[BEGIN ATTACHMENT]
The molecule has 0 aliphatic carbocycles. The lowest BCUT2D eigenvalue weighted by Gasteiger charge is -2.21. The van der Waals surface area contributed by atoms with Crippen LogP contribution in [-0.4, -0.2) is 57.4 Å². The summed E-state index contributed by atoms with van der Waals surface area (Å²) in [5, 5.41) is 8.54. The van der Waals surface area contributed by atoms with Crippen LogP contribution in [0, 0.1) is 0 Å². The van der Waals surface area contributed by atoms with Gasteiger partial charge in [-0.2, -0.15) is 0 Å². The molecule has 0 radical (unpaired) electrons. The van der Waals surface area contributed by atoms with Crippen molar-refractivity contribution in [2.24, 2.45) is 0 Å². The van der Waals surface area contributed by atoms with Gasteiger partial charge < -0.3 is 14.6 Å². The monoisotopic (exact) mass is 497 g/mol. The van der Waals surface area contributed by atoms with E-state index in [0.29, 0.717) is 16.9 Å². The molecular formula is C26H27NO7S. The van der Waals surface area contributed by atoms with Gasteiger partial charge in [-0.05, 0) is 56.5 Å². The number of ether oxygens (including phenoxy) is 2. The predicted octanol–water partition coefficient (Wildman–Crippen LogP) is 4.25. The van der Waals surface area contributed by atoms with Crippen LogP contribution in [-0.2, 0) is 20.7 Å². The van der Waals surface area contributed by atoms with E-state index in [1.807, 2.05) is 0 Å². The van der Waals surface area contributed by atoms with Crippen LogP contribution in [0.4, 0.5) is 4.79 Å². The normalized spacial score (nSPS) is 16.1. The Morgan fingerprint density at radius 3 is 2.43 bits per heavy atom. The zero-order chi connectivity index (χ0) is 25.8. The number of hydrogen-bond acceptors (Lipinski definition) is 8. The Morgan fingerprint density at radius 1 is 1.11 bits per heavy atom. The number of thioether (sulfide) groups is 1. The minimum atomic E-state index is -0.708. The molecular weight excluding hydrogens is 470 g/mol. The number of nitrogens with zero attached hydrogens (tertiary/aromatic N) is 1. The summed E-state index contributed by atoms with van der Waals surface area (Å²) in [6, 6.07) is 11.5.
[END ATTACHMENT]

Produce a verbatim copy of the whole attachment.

The molecule has 0 aliphatic carbocycles. The lowest BCUT2D eigenvalue weighted by Gasteiger charge is -2.21. The van der Waals surface area contributed by atoms with Crippen LogP contribution in [-0.4, -0.2) is 57.4 Å². The summed E-state index contributed by atoms with van der Waals surface area (Å²) in [5, 5.41) is 8.54. The van der Waals surface area contributed by atoms with Crippen LogP contribution in [0, 0.1) is 0 Å². The van der Waals surface area contributed by atoms with Gasteiger partial charge in [-0.2, -0.15) is 0 Å². The molecule has 0 radical (unpaired) electrons. The van der Waals surface area contributed by atoms with Crippen molar-refractivity contribution in [2.24, 2.45) is 0 Å². The van der Waals surface area contributed by atoms with Gasteiger partial charge < -0.3 is 14.6 Å². The monoisotopic (exact) mass is 497 g/mol. The van der Waals surface area contributed by atoms with E-state index in [0.29, 0.717) is 16.9 Å². The molecular formula is C26H27NO7S. The van der Waals surface area contributed by atoms with Gasteiger partial charge in [-0.05, 0) is 56.5 Å². The number of ether oxygens (including phenoxy) is 2. The predicted octanol–water partition coefficient (Wildman–Crippen LogP) is 4.25. The van der Waals surface area contributed by atoms with Crippen LogP contribution in [-0.2, 0) is 20.7 Å². The van der Waals surface area contributed by atoms with E-state index in [1.807, 2.05) is 0 Å². The van der Waals surface area contributed by atoms with Crippen LogP contribution in [0.4, 0.5) is 4.79 Å². The normalized spacial score (nSPS) is 16.1. The Morgan fingerprint density at radius 3 is 2.43 bits per heavy atom. The zero-order chi connectivity index (χ0) is 25.8. The number of hydrogen-bond acceptors (Lipinski definition) is 8. The Morgan fingerprint density at radius 1 is 1.11 bits per heavy atom. The number of thioether (sulfide) groups is 1. The minimum atomic E-state index is -0.708. The molecular weight excluding hydrogens is 470 g/mol. The number of nitrogens with zero attached hydrogens (tertiary/aromatic N) is 1. The summed E-state index contributed by atoms with van der Waals surface area (Å²) in [6, 6.07) is 11.5.